Widows’ Walks: 1

In Nantucket, Uncategorized on November 6, 2010 at 3:05 pm

Photograph of lobster traps, Nova Scotia.

My MFA program requires a “creative thesis.” The thesis must be a book-length manuscript of my own design, in this case an essay collection called Ruins. The essays concern my “encounters” with historical places and events. In workshops, my peers have fervently opposed the inclusion of some essays, for various reasons. In forthcoming days, I will present these rejected excerpts on The Ark as “B-Sides.” The first: “Widow’s Walks.”

“See that?” Mr. Kaplan points to the roof of a house. I follow his index finger to a porch. But the porch isn’t attached to the first-floor; it balances on the roof. The floorboards and balustrade are painted white, and it wedges between two slate slopes, high above the cobblestone street. “That’s called a widow’s walk,” Mr. Kaplan explains. “They built them so that wives could watch their husbands go out to sea. And then they waited for the ships to return. But the sad thing is, sometimes they didn’t.”

My fifth grade class stands on the sidewalk. We fidget and bumble – we’re tired of all this walking, and we just want to go back to the Sherburne Inn, which is supposed to be haunted. We’ve spent the day trudging through museums, passing display cases of harpoons and scrimshaw thimbles. We’ve glanced at more yellowed newspapers and etchings than we’ll need to see in a lifetime. Most of us have already purchased our fisherman’s caps, our nautical maps, our coffee mugs that read i ♥ nantucket. We’re full up on museums and souvenirs, and we’re hungry. And now Mr. Kaplan has to stop and point again. Jeezum Crow, it’s a porch. Who cares?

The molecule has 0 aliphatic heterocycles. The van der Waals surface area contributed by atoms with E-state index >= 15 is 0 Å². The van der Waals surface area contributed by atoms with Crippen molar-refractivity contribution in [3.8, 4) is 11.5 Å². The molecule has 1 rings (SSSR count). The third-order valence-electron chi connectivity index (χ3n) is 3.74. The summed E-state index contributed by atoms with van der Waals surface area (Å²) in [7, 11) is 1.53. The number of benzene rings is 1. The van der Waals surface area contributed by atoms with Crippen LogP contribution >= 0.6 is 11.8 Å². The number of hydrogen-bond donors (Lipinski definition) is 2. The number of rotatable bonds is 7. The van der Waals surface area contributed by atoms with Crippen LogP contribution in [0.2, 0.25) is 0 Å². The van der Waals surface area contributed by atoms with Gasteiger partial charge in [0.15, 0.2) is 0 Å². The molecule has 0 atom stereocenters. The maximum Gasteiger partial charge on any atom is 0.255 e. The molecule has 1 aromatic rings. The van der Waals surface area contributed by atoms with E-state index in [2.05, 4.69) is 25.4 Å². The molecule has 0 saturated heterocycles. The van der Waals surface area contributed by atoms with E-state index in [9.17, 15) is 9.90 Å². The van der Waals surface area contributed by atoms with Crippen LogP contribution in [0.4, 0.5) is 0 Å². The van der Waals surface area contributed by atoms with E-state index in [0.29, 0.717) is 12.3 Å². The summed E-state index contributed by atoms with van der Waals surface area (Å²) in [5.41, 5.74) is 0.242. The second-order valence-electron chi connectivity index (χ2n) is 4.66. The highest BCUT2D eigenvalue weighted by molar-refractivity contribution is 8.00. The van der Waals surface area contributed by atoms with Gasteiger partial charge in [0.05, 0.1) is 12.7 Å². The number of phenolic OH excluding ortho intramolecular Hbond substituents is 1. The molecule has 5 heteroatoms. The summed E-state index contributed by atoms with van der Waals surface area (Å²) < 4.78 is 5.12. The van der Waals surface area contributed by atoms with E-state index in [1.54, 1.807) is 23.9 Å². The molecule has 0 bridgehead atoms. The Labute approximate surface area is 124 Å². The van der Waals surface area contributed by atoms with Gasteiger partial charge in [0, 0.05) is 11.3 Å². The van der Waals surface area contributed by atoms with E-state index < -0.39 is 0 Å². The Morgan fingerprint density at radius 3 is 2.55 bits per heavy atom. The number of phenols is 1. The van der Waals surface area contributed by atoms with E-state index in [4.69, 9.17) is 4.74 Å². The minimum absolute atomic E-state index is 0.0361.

But as our parent-chaperones usher us along, snapping pictures and chatting amongst themselves, I think about the widow’s walk. I think about it that night when we eat chowder at a fancy pub and sleep on lumpy mattresses. When we bike out to the lighthouses, and the wind whips us from all sides, I flash to the widow’s walk, because these are the waves that seduced so many sailors, and sometimes kept them for good. We ride the ferry back to Cape Cod, through the drizzle and crush of waves, and long past fifth grade – for years and decades – I flash to the widow’s walk, and wonder who stood there, gazing at the sea.

If you grow up in New England, you learn about whaling. This is taught without judgment. The world needed oil, and sperm whales had blubber to spare. Yes, the whalers nearly slaughtered whales to extinction; entire species disappeared in a half-century; but the lifestyle wasn’t glamorous, and none of these men grew rich. They were tough, tattooed, hailed from all over the world. They drank heartily and chased after floozies. Months and years passed, and when they returned home – if they returned, if they had a home – hardly anyone recognized their gaunt, bearded faces. Even after its invention, photography was rare. Men who took to the sea were often forgotten. Pity the whales, we learned, but also the ghostly souls who chased them.

We learned all about whaling ships, harpoons, open-boats, and the much beloved “Nantucket sleigh ride” – the act of a speared whale pulling a row-boat by hemp lines, until the animal became too exhausted and a harpooner dealt his killing blow. Even though I lived in landlocked Vermont, a land of loggers and dairy farmers, whaling was a part of New England pride. It was grisly and insane, but also adventurous, romantic. In the damp northeast, Nantucket is a magical island, where rusty hooks and rotting piers make tourists giddy. Of all New England’s images, visitors most love the yellow rain-jackets, the piles of lobster-traps, the mariner’s detritus.


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